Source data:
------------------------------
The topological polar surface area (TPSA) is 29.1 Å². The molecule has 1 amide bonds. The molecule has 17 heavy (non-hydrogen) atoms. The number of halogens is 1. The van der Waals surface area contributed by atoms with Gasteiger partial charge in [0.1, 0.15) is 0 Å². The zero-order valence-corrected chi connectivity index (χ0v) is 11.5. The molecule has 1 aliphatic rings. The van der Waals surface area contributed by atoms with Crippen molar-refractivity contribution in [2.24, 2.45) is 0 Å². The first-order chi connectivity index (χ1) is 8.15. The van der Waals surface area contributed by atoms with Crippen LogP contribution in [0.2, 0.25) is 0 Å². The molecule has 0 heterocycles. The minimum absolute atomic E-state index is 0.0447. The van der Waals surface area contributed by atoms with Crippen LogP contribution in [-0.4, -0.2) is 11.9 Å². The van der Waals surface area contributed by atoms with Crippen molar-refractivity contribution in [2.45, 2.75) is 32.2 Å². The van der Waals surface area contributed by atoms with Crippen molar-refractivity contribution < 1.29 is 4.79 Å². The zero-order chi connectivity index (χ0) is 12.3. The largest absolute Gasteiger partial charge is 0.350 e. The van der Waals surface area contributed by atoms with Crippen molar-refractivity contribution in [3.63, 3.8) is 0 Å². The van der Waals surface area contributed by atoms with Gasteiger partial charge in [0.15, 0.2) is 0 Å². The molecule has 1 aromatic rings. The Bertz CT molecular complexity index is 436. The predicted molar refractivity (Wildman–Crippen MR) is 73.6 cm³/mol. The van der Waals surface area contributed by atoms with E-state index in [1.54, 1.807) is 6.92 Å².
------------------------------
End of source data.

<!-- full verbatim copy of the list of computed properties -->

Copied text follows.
The topological polar surface area (TPSA) is 29.1 Å². The molecule has 1 amide bonds. The molecule has 17 heavy (non-hydrogen) atoms. The number of halogens is 1. The van der Waals surface area contributed by atoms with Gasteiger partial charge in [0.1, 0.15) is 0 Å². The zero-order valence-corrected chi connectivity index (χ0v) is 11.5. The molecule has 1 aliphatic rings. The van der Waals surface area contributed by atoms with Crippen molar-refractivity contribution in [2.24, 2.45) is 0 Å². The first-order chi connectivity index (χ1) is 8.15. The van der Waals surface area contributed by atoms with Crippen LogP contribution in [0.2, 0.25) is 0 Å². The molecule has 0 heterocycles. The minimum absolute atomic E-state index is 0.0447. The van der Waals surface area contributed by atoms with Crippen LogP contribution in [-0.4, -0.2) is 11.9 Å². The van der Waals surface area contributed by atoms with Crippen molar-refractivity contribution in [2.45, 2.75) is 32.2 Å². The van der Waals surface area contributed by atoms with Crippen molar-refractivity contribution < 1.29 is 4.79 Å². The zero-order chi connectivity index (χ0) is 12.3. The largest absolute Gasteiger partial charge is 0.350 e. The van der Waals surface area contributed by atoms with Crippen molar-refractivity contribution in [3.63, 3.8) is 0 Å². The van der Waals surface area contributed by atoms with Gasteiger partial charge in [0.15, 0.2) is 0 Å². The molecule has 1 aromatic rings. The Bertz CT molecular complexity index is 436. The predicted molar refractivity (Wildman–Crippen MR) is 73.6 cm³/mol. The van der Waals surface area contributed by atoms with E-state index in [1.54, 1.807) is 6.92 Å².